© Shawn Messonnier, D.V.M.
Dr. Shawn Messonnier is a nationally known veterinarian, author, and speaker. He is the author of the Pet Care Naturally series of books published by Avery publishing 






Atopy (Allergic Inhalant Dermatitis)

Allergic reaction by the animal to something it inhales such as pollen, house dust mites and mold

Licking of feet, inflamed ears, itching, redness, sometimes development of infection or hot spots

Intradermal or serologic (blood) testing for allergies

Reduce exposure to allergen (what the pet is allergic to), steroids, fatty acid supplements, antihistamines, shampoos, immunotherapy

Food Allergies

Allergic reaction to something in the diet

Licking of feet, inflamed ears, itching, redness, sometimes development of infection or hot spots

Food elimination trials

Change in diet

Allergic and Irritant
Contact Dermatitis

Reaction of the pet's skin to something it had contact with such as wool or plastics

Red skin and small bumps or blisters on the areas of skin that are sparsely haired and directly exposed to the offending substance, itching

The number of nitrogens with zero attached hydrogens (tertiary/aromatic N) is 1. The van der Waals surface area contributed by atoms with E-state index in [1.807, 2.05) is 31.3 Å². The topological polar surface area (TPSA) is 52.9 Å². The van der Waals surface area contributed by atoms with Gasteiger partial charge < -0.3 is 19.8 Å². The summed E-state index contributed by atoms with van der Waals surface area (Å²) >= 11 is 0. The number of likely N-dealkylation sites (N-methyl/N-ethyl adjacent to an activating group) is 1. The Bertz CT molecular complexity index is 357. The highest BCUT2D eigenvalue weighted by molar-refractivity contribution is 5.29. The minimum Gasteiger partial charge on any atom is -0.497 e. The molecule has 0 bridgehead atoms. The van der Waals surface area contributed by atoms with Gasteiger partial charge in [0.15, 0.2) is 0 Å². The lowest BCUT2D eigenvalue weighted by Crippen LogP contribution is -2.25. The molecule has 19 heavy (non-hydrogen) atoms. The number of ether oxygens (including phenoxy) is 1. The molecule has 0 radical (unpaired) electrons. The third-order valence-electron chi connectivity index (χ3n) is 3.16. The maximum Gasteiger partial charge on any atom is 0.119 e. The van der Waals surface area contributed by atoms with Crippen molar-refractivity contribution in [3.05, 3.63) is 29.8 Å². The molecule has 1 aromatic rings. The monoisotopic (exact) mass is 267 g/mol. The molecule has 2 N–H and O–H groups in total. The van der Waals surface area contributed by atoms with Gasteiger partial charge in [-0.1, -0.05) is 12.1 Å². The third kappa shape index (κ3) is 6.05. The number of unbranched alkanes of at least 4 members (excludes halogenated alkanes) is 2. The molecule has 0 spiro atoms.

Patch test, exclusion trials

Restrict exposure to the allergen or contact irritant in the pet's environment, steroids, antihistamines

Flea Allergy Dermatitis
(Flea Bite Hypersensitivity)

Severe reaction by the animal to the saliva of the flea

Intense itching, redness, hair loss; sometimes development of infection or hot spots

Presence of fleas; reaction to intradermal testing

Flea Control in the environment and on the pet; steroids and antihistamines for the itching

Sarcoptic Mange

Infection with the Sarcoptes mite

Intense itching and self-trauma

Skin scraping and microscopic examination - the mite is often very difficult to find

Amitraz (Mitaban) dips (off-label use*); ivermectin (off-label use*)

Demodectic Mange
in Dogs

(Red Mange)

Infection with the Demodex mite - occurs when the immune system is deficient

Hair loss, scaliness, redness, pustules, ulcers, sometimes itching

Skin scraping and microscopic examination

NO Steroids!

Amitraz (Mitaban) dips

Cheyletiella (Rabbit Fur Mite) Mange

Infection with the Cheyletiella mite

Itching, scaliness

Skin scraping and microscopic examination - the mite is often very difficult to find

Permethrin (Dogs ONLY) or Pyrethrin


Infection with several types of fungus

Hair loss, scaliness, crusty areas, some itching


Miconazole, lime sulfur dips; oral griseofulvin or itraconazole

Yeast Infection

Infection with, most commonly, Malassezia; usually follows some other underlying disease